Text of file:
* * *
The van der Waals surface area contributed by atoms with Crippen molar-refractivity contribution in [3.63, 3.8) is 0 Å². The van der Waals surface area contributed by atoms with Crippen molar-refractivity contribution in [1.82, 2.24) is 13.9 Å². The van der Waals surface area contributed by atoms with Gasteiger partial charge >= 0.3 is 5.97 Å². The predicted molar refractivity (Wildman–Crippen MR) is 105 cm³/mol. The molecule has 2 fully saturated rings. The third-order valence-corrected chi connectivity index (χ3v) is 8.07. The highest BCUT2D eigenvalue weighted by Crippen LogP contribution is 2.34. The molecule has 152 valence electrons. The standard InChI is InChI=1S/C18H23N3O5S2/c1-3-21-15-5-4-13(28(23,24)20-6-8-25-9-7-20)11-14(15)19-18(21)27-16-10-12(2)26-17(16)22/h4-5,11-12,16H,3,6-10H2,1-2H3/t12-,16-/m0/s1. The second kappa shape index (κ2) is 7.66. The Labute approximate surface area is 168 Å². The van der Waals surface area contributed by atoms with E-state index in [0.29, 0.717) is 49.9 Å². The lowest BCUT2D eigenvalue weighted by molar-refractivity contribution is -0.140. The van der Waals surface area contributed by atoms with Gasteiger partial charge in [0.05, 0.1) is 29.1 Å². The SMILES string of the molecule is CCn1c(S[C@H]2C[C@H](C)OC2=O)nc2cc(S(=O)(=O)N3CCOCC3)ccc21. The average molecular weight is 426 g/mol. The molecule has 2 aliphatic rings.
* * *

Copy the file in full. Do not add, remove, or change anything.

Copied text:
The van der Waals surface area contributed by atoms with Crippen molar-refractivity contribution in [3.63, 3.8) is 0 Å². The van der Waals surface area contributed by atoms with Crippen molar-refractivity contribution in [1.82, 2.24) is 13.9 Å². The van der Waals surface area contributed by atoms with Gasteiger partial charge >= 0.3 is 5.97 Å². The predicted molar refractivity (Wildman–Crippen MR) is 105 cm³/mol. The molecule has 2 fully saturated rings. The third-order valence-corrected chi connectivity index (χ3v) is 8.07. The highest BCUT2D eigenvalue weighted by Crippen LogP contribution is 2.34. The molecule has 152 valence electrons. The standard InChI is InChI=1S/C18H23N3O5S2/c1-3-21-15-5-4-13(28(23,24)20-6-8-25-9-7-20)11-14(15)19-18(21)27-16-10-12(2)26-17(16)22/h4-5,11-12,16H,3,6-10H2,1-2H3/t12-,16-/m0/s1. The second kappa shape index (κ2) is 7.66. The Labute approximate surface area is 168 Å². The van der Waals surface area contributed by atoms with E-state index in [0.29, 0.717) is 49.9 Å². The lowest BCUT2D eigenvalue weighted by molar-refractivity contribution is -0.140. The van der Waals surface area contributed by atoms with Gasteiger partial charge in [0.05, 0.1) is 29.1 Å². The SMILES string of the molecule is CCn1c(S[C@H]2C[C@H](C)OC2=O)nc2cc(S(=O)(=O)N3CCOCC3)ccc21. The average molecular weight is 426 g/mol. The molecule has 2 aliphatic rings.